All opinion articles are the opinion of the author and not necessarily of American Military News. If you are interested in submitting an Op-Ed, please email [email protected].
The conflict in Ukraine has brought forth opportunities for humanitarian and military assistance in all types and forms. While this is an admirable action, if you hold a security clearance and attempt to provide any aid to Ukraine, this is very likely to negatively impact your ability to obtain and maintain a security clearance under both Guidelines B and C of the security clearance adjudicative guidelines.
Under Guideline B of the security clearance adjudicative guidelines, the government is concerned with any potential for foreign influence, including contact with foreign nationals, that could create a heightened risk for foreign exploitation. First, there are reporting requirements which indicate that any foreign travel, aid, logistics, or other such activity must be reported to one’s security officer. This poses a major concern for anybody who holds a security clearance and is attempting to communicate with any Ukrainian officials in order to provide aid. Anybody who wants to provide aid to Ukraine could be put in a position of potentially exposing themselves to exploitation, inducement, manipulation, or pressure, which may conflict with the interests of the United States.
Guideline C of the security clearance adjudicative guidelines provides potentially disqualifying conditions in relation to participation in foreign activities, which includes serving the interests of a foreign person, group, organization, or government in any way that conflicts with the U.S. national interests. Additionally, providing any aid, including military aid such as logistics, equipment, or fighting for Ukraine in general, while possessing a security clearance would bring forth concerns under this guideline. This is a concern because providing any aid to a foreign government could be perceived as exhibiting a foreign preference for another country other than the United States.
The process of even getting to Ukraine to provide assistance poses major security concerns as well. An applicant would have to apply to join the Foreign Legion of Territorial Defense of Ukraine, which would require an applicant to go through an interview and then enlist in this Foreign Legion. Simple contact with the foreign government of Ukraine would pose a problem; however, enlisting in a foreign military unit, which is what would be required to provide military assistance to Ukraine, would be acting to serve in the interests of a foreign government and directly conflicts with U.S. national security interests. In fact, there is a possibility of being captured by Russian forces while providing aid to Ukraine, thus putting a federal security clearance holder in direct conflict with U.S. interests and exposing them to the possibility of being subjected to intense pressure, manipulation, or coercion to divulge national security secrets.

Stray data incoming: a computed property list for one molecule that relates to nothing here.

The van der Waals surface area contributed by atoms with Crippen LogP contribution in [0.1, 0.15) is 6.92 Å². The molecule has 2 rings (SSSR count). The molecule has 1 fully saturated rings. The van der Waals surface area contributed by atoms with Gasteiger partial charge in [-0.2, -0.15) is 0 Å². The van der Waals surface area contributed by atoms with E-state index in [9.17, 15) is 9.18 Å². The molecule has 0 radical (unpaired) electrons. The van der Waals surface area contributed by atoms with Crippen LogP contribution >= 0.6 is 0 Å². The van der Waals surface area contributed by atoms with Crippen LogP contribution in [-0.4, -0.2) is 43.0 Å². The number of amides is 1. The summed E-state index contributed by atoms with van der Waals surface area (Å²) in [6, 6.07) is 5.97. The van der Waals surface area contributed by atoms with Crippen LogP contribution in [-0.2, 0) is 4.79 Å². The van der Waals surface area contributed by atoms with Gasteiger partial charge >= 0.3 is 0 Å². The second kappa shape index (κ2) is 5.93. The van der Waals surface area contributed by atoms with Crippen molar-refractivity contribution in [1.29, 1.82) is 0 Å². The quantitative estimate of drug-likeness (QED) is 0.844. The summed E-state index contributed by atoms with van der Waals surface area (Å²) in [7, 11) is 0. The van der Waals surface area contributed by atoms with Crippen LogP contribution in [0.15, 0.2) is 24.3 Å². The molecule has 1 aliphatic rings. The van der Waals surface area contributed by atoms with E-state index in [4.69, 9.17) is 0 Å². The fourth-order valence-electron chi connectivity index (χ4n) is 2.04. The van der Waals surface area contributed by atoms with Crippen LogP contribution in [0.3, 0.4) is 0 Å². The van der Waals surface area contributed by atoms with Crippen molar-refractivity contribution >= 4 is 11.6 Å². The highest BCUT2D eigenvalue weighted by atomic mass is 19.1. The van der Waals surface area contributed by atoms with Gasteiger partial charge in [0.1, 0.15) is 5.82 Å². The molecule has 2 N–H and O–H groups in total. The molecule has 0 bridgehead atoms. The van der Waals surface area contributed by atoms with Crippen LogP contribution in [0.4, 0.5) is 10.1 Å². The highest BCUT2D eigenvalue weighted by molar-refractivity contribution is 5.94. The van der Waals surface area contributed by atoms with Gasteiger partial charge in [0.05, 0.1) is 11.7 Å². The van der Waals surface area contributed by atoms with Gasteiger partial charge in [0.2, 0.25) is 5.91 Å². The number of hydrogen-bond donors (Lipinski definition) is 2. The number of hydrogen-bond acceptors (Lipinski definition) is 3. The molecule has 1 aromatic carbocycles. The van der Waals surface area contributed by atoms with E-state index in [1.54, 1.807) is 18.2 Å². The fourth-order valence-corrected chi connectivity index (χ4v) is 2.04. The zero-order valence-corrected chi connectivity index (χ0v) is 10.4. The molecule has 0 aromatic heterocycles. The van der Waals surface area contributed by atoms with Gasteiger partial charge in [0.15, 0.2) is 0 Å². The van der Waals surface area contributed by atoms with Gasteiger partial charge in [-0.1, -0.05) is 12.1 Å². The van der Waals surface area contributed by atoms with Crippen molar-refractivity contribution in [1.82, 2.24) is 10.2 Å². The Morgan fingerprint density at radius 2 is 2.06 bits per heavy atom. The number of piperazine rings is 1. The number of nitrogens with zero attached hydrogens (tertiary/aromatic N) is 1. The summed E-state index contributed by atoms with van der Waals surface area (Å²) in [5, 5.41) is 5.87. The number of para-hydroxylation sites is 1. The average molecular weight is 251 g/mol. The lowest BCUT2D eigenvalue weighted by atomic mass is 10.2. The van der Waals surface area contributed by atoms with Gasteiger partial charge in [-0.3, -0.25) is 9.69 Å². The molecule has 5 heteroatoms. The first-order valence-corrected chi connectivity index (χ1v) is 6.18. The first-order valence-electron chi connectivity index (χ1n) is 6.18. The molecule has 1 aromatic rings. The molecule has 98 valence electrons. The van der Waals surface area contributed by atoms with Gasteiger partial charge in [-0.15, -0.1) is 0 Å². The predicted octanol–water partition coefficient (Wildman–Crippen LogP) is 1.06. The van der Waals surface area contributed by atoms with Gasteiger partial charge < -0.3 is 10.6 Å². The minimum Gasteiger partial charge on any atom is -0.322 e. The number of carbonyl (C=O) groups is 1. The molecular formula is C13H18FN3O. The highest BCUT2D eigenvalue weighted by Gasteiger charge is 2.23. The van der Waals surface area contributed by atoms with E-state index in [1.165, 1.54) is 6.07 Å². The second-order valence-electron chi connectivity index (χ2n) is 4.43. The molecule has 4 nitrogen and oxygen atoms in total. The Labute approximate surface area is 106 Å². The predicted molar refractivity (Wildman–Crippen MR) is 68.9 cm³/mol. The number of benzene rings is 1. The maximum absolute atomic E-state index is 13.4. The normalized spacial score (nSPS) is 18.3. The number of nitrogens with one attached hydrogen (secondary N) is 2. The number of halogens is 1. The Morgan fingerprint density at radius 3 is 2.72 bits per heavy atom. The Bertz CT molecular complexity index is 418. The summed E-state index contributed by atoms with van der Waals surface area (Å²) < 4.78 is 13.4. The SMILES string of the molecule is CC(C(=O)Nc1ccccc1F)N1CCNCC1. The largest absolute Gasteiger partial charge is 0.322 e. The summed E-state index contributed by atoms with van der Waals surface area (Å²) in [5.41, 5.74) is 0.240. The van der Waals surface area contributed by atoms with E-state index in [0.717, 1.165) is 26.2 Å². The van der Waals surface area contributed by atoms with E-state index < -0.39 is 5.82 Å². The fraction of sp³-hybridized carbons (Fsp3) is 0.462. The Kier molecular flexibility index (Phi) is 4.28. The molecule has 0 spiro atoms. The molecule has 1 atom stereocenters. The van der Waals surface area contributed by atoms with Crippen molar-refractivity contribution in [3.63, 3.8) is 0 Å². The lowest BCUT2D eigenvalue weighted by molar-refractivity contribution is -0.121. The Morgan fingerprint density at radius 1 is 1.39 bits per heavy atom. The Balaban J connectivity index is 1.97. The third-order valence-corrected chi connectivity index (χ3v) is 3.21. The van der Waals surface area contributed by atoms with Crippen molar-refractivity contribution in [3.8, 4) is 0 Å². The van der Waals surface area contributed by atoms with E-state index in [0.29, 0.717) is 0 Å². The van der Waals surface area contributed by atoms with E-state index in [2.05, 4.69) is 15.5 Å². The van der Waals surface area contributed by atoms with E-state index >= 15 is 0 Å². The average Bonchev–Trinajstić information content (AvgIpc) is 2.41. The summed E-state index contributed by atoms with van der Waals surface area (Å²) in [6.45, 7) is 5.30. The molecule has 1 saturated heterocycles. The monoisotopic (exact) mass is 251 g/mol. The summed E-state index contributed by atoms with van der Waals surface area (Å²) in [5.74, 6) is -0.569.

It is admirable that one would want to provide assistance to Ukraine as that country is presently experiencing an extremely difficult situation. However, providing aid to a foreign country, regardless of the circumstances, will cause significant security concerns and could potentially impact your ability to obtain and/or maintain a security clearance.
Ryan C. Nerney, Esq. is a Partner in the Ladera Ranch, California office of Tully Rinckey PLLC, where he focuses his practice primarily on national security law, with experience in federal employment and military matters. Ryan represents clients who have security clearance issues against agencies such as DHS, NSA, DIA, DOD, NRO, and DOE. He has represented numerous clients in security clearance revocation proceedings and has a proven record of saving clients’ jobs, as well as anticipating and resolving potential future issues with their security clearances. He can be reached at [email protected] or at (619)-357-7600.